Gilbert Motier de La Fayette

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Gilbert Motier de La Fayette
Marshal of France Batons ns
Other name(s) Gilbert III de Lafayette
Born 1380
Died February 22, 1462(1462-02-22) (aged 81)
Buried at Abbey of La Chaise-Dieu (45°19′20″N 3°41′51″E / 45.32222°N 3.69750°E / 45.32222; 3.69750)
Allegiance Kingdom of France
Years of service 1409-1449
Rank Marshal of France

Hundred Years War

  • Dauphine de Montroignon
  • Jeanne de Joyeuse

Gilbert Motier de La Fayette (1380 – 22 February 1462) seigneur of La Fayette, Pontgibaud, Ayes, Nébouzac, Saint-Romain and Montel de Gelat was a Marshal of France and an ancestor of Gilbert du Motier, Marquis de Lafayette.


Gilbert Motier de La Fayette was brought up at the court of Louis II, Duke of Bourbon. He served under Marshal Boucicaut in Italy and on his return to France after the evacuation of Genoa in 1409 became seneschal of the Bourbonnais.[1]

He was the comrade of Joan of Arc. In the English wars he was with John I, Duke of Bourbon, at the capture of Soubise in 1413 and of Compiègne in 1415. The duke then made him lieutenant-general in Languedoc and Guienne. He failed to defend Caen and Falaise, for the dauphin (afterwards Charles VII.) against Henry V of England in 1417 and 1418, but in the latter year he held Lyons for some time against Jean, duke of Burgundy. A series of successes over the English and Burgundians on the Loire was rewarded in 1420 with the governor of Dauphiné and the office of marshal of France. He was chamberlain of the king, bailli of Rouen (1417), and Seneschal of Beaucaire and Nîmes.

Battle of Baugé

He and John Stewart, Earl of Buchan commanded the Franco-Scottish troops at the Battle of Baugé in 1422, though he did not, as has been sometimes stated, slay Thomas, duke of Clarence, with his own hand. In 1424, he was taken prisoner by the English at the battle of Verneuil, but was released shortly afterwards, and fought with Joan of Arc in relief of the siege of Orléans leading 300 men at arms, and at the battle of Patay in 1429. He attended the coronation of Charles VII in Reims on 17 July 1429. He strengthened the defenses and enlarged the keep of Château-Dauphin in Pontgibaud.

The marshal had become a member of the Grand Conseil of Charles VII, and with the exception of a short disgrace about 1430, due to the ill-will of Georges de la Trémoille, he retained the royal favour all his life. He took an active part in the army reform initiated by Charles VII from 1445 to 1448, and the establishment of military posts for the suppression of brigandage. He is among the negotiators and signatories to the Treaty of Arras, in 1435 and the treaty with the Duke of Somerset, in 1449. His last campaign was against the English in Normandy in 1449. He received the surrender of the city of Rouen October 19, 1449.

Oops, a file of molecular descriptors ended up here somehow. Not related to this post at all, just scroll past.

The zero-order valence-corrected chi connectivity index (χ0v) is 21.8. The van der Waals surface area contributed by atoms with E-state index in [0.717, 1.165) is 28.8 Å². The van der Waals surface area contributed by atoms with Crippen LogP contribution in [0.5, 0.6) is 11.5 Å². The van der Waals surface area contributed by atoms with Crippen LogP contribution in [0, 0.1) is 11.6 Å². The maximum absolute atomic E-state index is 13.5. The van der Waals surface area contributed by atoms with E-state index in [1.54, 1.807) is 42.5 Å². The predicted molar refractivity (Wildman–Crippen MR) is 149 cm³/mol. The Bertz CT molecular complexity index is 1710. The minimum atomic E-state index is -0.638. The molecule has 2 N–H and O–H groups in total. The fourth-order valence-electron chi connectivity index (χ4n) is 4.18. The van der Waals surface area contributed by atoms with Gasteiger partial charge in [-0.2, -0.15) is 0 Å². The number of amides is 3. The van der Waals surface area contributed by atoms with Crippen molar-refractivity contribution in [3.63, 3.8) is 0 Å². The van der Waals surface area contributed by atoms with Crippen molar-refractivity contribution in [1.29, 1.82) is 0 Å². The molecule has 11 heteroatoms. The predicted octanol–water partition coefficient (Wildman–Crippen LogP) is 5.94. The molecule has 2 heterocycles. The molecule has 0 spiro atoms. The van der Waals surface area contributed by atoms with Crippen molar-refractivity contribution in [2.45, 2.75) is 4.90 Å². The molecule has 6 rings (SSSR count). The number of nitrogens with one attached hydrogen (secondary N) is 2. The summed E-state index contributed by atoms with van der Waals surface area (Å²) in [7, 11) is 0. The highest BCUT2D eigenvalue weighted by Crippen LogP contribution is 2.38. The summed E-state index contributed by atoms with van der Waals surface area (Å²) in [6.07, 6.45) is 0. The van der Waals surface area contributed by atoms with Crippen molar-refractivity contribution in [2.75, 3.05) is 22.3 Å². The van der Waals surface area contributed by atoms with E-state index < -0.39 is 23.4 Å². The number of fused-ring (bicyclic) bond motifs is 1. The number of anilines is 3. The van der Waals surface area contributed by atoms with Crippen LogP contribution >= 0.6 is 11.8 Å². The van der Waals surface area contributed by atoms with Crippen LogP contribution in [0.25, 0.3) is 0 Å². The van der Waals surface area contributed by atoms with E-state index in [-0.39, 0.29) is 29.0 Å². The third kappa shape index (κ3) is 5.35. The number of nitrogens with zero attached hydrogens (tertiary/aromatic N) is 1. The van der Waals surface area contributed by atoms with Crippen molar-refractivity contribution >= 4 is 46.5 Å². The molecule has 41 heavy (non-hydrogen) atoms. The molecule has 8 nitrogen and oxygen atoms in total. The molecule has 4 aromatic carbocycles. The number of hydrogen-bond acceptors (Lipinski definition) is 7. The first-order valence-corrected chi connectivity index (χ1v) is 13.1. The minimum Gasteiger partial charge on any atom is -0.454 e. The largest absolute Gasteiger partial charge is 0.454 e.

He died on 23 February 1462. He was buried in the Abbey of La Chaise-Dieu.

Motto and Coat of Arms[edit]

Coat of Arms Motto
Blason fam fr Motier de La Fayette.svg
(Latin for "Why not?")

On his headstone, in the abbey of La Chaise-Dieu, one can read the motto "Merito". In the true to the spirit of the Middle Ages, he chose an anagram of his name, Motier.


He was the son of William Motier La Fayette (seigneur of La Fayette, knight and man at arms of John, Duke of Berry) and Marguerite Catherine Brun du Peschin, dame de Pontgibaud. He had a brother:

and two sisters, both of whom are ancestors of Gilbert du Motier, Marquis de Lafayette:

  • Algaye, wife of Bérnaud du Lac, seigneur du Montel.
  • Gilberte, wife of Jean de Vassel, seigneur de Vassel a knight.

He first married Dauphine de Monteith (1400-1423) in 1420. He later, on January 15, 1423, wed Jeanne de Joyeuse (1405-1466), daughter of Lord Randon de Joyeuse and Catherine Aubert, Lady Monteil Gelat. He had nine children by his second marriage, including:

  • Charles, seigneur of La Fayette. (1425–1486), knighted at the siege of Rouen in 1449, commanded fifty lances in 1466, attended the Estates General in 1468, adviser and chamberlain of the king before 1480;
  • Antoine, seigneur of Bothéon Veauche and Goutenourouze (1426–1480) counselor and chamberlain of King Louis XI, Captain of Roque-Servieres in 1470 and of Nonette in 1486;
  • Gilbert IV, lord of Saint-Romain (1440–1527) esquire to kings Louis XI and Charles VIII, from 1474 to 1486, maître d'hotel of Charles VIII in 1490, married Isabeau de Polignac, father of:
  • Antoine (1474-1531) seigneur of Pontgibaud, Montel de Gelat, of Rochedagoux, knight, governor of Boulogne, seneschal of l'on-thieu and Grand Master of Artillery before 1515.
Antoine Motier de La Fayette, grand maître de l'artillerie
  • Louis (1431-?) canon-count of Lyon
  • Jean(1330-1490) Knight of St. John
  • Catherine (c.1432-1484) married Hughes de Chauvigny Baron de Blot (1410-1468). Their son, Raynard de Chauvigny de Blot (?-1491), was Abbot of La Chaise-Dieu 1465-1491 whose great uncle Hughes de Chauivgny de Blot, the previous abbot (1420-1465), retired in his favor.
  • Anne (1434-?) married François de Maubec Seigneur de Maubec and de Montlear.
  • Jeane (1435-?)
  • Françoise (1427-?) married Jacques Fourrier.

The Marshal La Fayette also had a natural daughter

  • Louise ( -1456) married Jehan de La Roche in 1419 and he inherited Château de Tournoël subject to an usufruct. Jehan was killed during the Battle of Verneuil in August 1424 at age 22. They had three children. When his father, Nicolas, died in 1428, Jehan's brothers claimed Château de Tournoël from the his widow. Château de Tournoël was sequestered by the Senechal until a judicial settlement. In 1429, Château de Tournoël was given to the widow Louise de La Fayette and her children. She was an ancestor of Gilbert du Motier, Marquis de Lafayette.


External links[edit]